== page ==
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4 ways emotional intelligence can improve your sales

June 24, 2020

Read for 7 min

The opinions of the employees of s You are personal.

4 ways emotional intelligence can improve your sales4 ways emotional intelligence can improve your sales

You sit at your desk after a day of potential customer refusal. How can you make your next call the one that really matters? Good news: In recent years, research has found that the emotional intelligence (IE) is a key factor in business success, including sales.

In sales, EI can be defined as a seller’s ability to “feel, understand and effectively use the power of their own emotions when interacting with buyers”. In other words, it is Your ability to interact well with buyers on a more personal level.

Several researchers actually think EI is more important to success at work than IQ. Even a salesperson with an IQ of 180 won’t make a sale without leveraging the powers of empathy and intuition. And the best news from everyone? In contrast to the IQ, which can be significantly improved through learning, practicing and a little patience.

But how much do your efforts to increase IE affect your sales?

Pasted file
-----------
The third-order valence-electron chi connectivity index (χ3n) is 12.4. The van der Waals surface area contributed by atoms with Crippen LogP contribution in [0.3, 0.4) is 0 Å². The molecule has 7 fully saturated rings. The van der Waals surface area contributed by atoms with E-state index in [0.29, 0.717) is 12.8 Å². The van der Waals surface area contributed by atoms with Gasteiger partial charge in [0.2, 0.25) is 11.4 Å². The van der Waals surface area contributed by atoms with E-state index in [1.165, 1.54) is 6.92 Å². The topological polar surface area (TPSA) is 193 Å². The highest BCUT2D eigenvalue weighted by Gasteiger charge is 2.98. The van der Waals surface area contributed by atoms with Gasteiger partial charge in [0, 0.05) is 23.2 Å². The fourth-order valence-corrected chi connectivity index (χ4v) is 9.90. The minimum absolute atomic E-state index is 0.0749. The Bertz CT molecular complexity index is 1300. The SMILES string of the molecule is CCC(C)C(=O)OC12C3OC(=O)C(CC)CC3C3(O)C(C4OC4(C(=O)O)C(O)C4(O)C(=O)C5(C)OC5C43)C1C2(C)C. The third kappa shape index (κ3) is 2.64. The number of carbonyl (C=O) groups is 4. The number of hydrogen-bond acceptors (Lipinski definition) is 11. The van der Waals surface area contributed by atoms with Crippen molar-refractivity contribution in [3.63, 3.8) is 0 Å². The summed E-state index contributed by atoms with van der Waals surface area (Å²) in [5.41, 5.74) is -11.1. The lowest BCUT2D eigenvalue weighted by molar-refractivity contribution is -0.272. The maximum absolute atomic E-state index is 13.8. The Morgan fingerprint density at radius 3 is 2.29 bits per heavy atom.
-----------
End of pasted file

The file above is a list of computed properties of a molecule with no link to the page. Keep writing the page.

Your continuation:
After an investigation by sales At a pharmaceutical company, employees who increased their emotional intelligence by an average of 18% later improved their overall sales by an average of 12%. Imagine what a 12% increase could mean for you now and in the future!

Research shows that EI has a strong impact on sales. So how can you use more IE in your own sales calls? It’s simple: IE can be divided into five components:

  1. motivation
  2. Self-confidence
  3. Self-regulation
  4. Social conscience
  5. Social regulation

This is how you can improve your individual emotional intelligence to increase the success of sales talks:

1. Watch your mood and its effects

Your self-confidence can really affect how a prospect perceives you. By identifying your emotions and how they affect your leads ‘responses, you have more control over your leads’ interactions and the results of those interactions.

Take a minute to think about your last call. How did you feel? What was going on in your head Have you been overwhelmed by personal or professional problems? We all have stress factors that affect our mood every day. However, if you just write down your emotional state, you can determine how (and when) your emotions affect a call.


Observe how the prospect reacts to your emotions in order to deepen your self-confidence. Were you warm and welcoming when you called last time? If so, did the potential customer react enthusiastically?

Conversely, if you felt bored, the prospect hurried to end the call? Or, if you looked fearful, did the potential customer react with fear? Frustration? Maybe confusion?

Thinking about the dynamics between your emotions and the emotions of your potential customer can raise your awareness. If you can increase your awareness, you can increase your efforts to control this important dynamic.

2. Find your rhythm